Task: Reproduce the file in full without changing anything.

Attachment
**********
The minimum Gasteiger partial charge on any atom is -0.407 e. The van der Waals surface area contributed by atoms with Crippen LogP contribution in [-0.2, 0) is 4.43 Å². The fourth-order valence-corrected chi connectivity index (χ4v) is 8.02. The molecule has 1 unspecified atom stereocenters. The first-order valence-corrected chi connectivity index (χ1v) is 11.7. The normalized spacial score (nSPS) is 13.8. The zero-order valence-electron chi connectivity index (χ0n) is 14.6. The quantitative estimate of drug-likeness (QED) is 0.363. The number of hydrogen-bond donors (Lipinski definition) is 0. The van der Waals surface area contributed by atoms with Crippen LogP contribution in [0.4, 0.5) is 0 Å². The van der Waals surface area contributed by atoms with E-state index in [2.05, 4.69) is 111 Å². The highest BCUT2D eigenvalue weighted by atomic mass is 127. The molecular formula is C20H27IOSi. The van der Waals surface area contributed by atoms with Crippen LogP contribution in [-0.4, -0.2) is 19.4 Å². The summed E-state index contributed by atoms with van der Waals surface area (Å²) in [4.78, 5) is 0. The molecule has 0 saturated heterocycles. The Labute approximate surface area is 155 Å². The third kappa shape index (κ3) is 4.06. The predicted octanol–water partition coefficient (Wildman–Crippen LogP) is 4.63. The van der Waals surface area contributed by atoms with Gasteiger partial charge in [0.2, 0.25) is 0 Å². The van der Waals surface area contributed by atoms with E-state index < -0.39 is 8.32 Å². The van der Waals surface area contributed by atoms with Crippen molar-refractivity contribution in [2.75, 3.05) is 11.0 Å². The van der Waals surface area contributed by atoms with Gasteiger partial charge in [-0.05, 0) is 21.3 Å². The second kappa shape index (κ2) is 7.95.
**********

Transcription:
The minimum Gasteiger partial charge on any atom is -0.407 e. The van der Waals surface area contributed by atoms with Crippen LogP contribution in [-0.2, 0) is 4.43 Å². The fourth-order valence-corrected chi connectivity index (χ4v) is 8.02. The molecule has 1 unspecified atom stereocenters. The first-order valence-corrected chi connectivity index (χ1v) is 11.7. The normalized spacial score (nSPS) is 13.8. The zero-order valence-electron chi connectivity index (χ0n) is 14.6. The quantitative estimate of drug-likeness (QED) is 0.363. The number of hydrogen-bond donors (Lipinski definition) is 0. The van der Waals surface area contributed by atoms with Crippen LogP contribution in [0.4, 0.5) is 0 Å². The van der Waals surface area contributed by atoms with E-state index in [2.05, 4.69) is 111 Å². The highest BCUT2D eigenvalue weighted by atomic mass is 127. The molecular formula is C20H27IOSi. The van der Waals surface area contributed by atoms with Crippen LogP contribution in [-0.4, -0.2) is 19.4 Å². The summed E-state index contributed by atoms with van der Waals surface area (Å²) in [4.78, 5) is 0. The molecule has 0 saturated heterocycles. The Labute approximate surface area is 155 Å². The third kappa shape index (κ3) is 4.06. The predicted octanol–water partition coefficient (Wildman–Crippen LogP) is 4.63. The van der Waals surface area contributed by atoms with Gasteiger partial charge in [0.2, 0.25) is 0 Å². The van der Waals surface area contributed by atoms with E-state index < -0.39 is 8.32 Å². The van der Waals surface area contributed by atoms with Crippen molar-refractivity contribution in [2.75, 3.05) is 11.0 Å². The van der Waals surface area contributed by atoms with Gasteiger partial charge in [-0.05, 0) is 21.3 Å². The second kappa shape index (κ2) is 7.95.